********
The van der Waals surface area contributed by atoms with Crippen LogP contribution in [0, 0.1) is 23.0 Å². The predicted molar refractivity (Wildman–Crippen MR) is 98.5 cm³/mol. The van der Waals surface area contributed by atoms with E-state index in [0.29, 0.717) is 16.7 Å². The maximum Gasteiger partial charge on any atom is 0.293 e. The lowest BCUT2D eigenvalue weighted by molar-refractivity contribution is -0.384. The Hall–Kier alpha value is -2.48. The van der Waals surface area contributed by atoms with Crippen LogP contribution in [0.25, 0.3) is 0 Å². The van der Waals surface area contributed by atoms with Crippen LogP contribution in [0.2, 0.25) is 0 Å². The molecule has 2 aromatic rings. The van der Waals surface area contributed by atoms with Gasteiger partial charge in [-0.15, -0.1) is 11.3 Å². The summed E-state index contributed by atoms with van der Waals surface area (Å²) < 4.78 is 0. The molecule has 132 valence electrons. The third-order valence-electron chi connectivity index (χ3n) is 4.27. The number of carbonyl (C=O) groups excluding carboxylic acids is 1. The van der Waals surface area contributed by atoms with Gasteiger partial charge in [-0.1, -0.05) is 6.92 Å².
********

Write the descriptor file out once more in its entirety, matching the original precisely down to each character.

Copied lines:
The van der Waals surface area contributed by atoms with Crippen LogP contribution in [0, 0.1) is 23.0 Å². The predicted molar refractivity (Wildman–Crippen MR) is 98.5 cm³/mol. The van der Waals surface area contributed by atoms with E-state index in [0.29, 0.717) is 16.7 Å². The maximum Gasteiger partial charge on any atom is 0.293 e. The lowest BCUT2D eigenvalue weighted by molar-refractivity contribution is -0.384. The Hall–Kier alpha value is -2.48. The van der Waals surface area contributed by atoms with Crippen LogP contribution in [0.25, 0.3) is 0 Å². The van der Waals surface area contributed by atoms with Crippen LogP contribution in [0.2, 0.25) is 0 Å². The molecule has 2 aromatic rings. The van der Waals surface area contributed by atoms with Gasteiger partial charge in [-0.15, -0.1) is 11.3 Å². The summed E-state index contributed by atoms with van der Waals surface area (Å²) < 4.78 is 0. The molecule has 132 valence electrons. The third-order valence-electron chi connectivity index (χ3n) is 4.27. The number of carbonyl (C=O) groups excluding carboxylic acids is 1. The van der Waals surface area contributed by atoms with Gasteiger partial charge in [-0.1, -0.05) is 6.92 Å².